Fishing with Strawberries
by Tim O'Reilly
Recently, Dale, Dick, Lisa and I were talking with Bob Broadwater, an investment banker with whom we've been having some exploratory talks about finding strategic partners for GNN, such as telephone companies who want an easy-to-use front end for their Internet service offerings, or magazine companies that want to figure out how to play this new Internet game.
Bob made a statement that really struck me, and the more I thought about it, the more I saw in it, both to agree and disagree with.
The statement was this: "You don't fish with strawberries. Even if that's what you like, fish like worms, so that's what you use."
Bob was referring specifically to finding out what the real needs of the potential strategic partners might be, since they might be focussing on something other than what we think is most important about what we have to offer.
That's really good advice for any sales situation: understand the customer and his or her needs, and make sure that you're answering those needs. No one could argue with such sound, commonsense advice.
At the same time, a small voice within me said with a mixture of dismay, wonder and dawning delight: "But that's just what we've always done: gone fishing with strawberries. We've made a business by offering our customers what we ourselves want. And it's worked!"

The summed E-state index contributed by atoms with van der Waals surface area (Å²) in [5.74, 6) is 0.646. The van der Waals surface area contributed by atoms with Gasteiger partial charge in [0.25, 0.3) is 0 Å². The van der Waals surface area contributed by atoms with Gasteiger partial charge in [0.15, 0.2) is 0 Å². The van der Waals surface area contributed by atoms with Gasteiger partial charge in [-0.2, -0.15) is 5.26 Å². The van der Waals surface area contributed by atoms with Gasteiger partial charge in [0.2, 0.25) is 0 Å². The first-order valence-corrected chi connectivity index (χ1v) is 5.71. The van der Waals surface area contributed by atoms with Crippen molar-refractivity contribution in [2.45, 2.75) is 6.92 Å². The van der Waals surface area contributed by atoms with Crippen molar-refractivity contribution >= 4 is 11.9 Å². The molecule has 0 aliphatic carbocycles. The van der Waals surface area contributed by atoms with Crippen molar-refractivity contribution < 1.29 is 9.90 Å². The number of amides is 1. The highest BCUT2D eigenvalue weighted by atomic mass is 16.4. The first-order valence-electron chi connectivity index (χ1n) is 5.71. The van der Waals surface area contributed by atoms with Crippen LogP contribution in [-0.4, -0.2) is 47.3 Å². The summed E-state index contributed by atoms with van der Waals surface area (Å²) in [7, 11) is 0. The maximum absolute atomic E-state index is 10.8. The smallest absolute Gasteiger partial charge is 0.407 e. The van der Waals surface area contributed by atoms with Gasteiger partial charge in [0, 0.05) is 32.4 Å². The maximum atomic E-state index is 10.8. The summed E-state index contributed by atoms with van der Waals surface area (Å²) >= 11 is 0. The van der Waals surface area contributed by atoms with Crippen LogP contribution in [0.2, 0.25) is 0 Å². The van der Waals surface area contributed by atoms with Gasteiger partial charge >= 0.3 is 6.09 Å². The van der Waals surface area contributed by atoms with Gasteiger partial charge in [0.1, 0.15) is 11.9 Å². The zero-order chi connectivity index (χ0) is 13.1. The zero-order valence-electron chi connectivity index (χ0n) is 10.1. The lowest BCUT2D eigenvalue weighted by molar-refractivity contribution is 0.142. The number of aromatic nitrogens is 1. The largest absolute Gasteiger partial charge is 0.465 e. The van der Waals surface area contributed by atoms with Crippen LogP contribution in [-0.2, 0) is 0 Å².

On one level, the difference between the two points of view is simply the difference between selling one on one to a very targetted prospect and selling to a mass market, where you are casting a wide net, and some set of potential customers will match your own "strawberry" profile.
But there's perhaps a deeper level on which this difference is one on which a great deal that is special about this company hinges. We seek to find what is true in ourselves, and use it to resonate with whatever subject we explore, trusting that resonance to lead us to kindred spirits out in the world, and them to us.
I like to think that we have the capability to fish with worms when necessary, but that in general, we're farmers, not fishermen, and strawberries go over just fine.